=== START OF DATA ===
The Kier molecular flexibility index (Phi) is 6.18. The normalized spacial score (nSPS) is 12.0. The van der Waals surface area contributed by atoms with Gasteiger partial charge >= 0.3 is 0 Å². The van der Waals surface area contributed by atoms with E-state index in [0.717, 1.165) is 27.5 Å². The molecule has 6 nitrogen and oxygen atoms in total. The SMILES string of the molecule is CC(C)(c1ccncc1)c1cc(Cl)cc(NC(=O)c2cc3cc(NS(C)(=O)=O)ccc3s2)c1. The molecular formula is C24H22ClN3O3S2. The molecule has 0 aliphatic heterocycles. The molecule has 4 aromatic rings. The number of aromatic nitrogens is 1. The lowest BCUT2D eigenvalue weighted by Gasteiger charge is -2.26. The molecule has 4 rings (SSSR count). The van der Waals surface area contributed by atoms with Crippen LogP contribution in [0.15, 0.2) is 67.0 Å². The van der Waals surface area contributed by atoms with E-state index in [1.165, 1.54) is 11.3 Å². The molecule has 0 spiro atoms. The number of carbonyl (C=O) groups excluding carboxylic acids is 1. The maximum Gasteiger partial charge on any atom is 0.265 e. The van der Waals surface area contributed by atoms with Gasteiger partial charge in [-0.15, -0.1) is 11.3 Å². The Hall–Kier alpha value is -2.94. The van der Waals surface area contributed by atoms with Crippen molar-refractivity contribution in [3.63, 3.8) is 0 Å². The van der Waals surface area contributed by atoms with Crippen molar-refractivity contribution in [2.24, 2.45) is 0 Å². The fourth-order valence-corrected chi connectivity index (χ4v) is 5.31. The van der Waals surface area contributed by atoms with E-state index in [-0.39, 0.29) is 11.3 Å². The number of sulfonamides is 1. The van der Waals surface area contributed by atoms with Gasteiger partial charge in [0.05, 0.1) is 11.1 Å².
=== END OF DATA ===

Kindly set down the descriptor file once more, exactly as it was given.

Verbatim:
The Kier molecular flexibility index (Phi) is 6.18. The normalized spacial score (nSPS) is 12.0. The van der Waals surface area contributed by atoms with Gasteiger partial charge >= 0.3 is 0 Å². The van der Waals surface area contributed by atoms with E-state index in [0.717, 1.165) is 27.5 Å². The molecule has 6 nitrogen and oxygen atoms in total. The SMILES string of the molecule is CC(C)(c1ccncc1)c1cc(Cl)cc(NC(=O)c2cc3cc(NS(C)(=O)=O)ccc3s2)c1. The molecular formula is C24H22ClN3O3S2. The molecule has 0 aliphatic heterocycles. The molecule has 4 aromatic rings. The number of aromatic nitrogens is 1. The lowest BCUT2D eigenvalue weighted by Gasteiger charge is -2.26. The molecule has 4 rings (SSSR count). The van der Waals surface area contributed by atoms with Crippen LogP contribution in [0.15, 0.2) is 67.0 Å². The van der Waals surface area contributed by atoms with E-state index in [1.165, 1.54) is 11.3 Å². The molecule has 0 spiro atoms. The number of carbonyl (C=O) groups excluding carboxylic acids is 1. The maximum Gasteiger partial charge on any atom is 0.265 e. The van der Waals surface area contributed by atoms with Gasteiger partial charge in [-0.15, -0.1) is 11.3 Å². The Hall–Kier alpha value is -2.94. The van der Waals surface area contributed by atoms with Crippen molar-refractivity contribution in [3.63, 3.8) is 0 Å². The van der Waals surface area contributed by atoms with Crippen molar-refractivity contribution in [2.24, 2.45) is 0 Å². The fourth-order valence-corrected chi connectivity index (χ4v) is 5.31. The van der Waals surface area contributed by atoms with E-state index in [-0.39, 0.29) is 11.3 Å². The number of sulfonamides is 1. The van der Waals surface area contributed by atoms with Gasteiger partial charge in [0.05, 0.1) is 11.1 Å².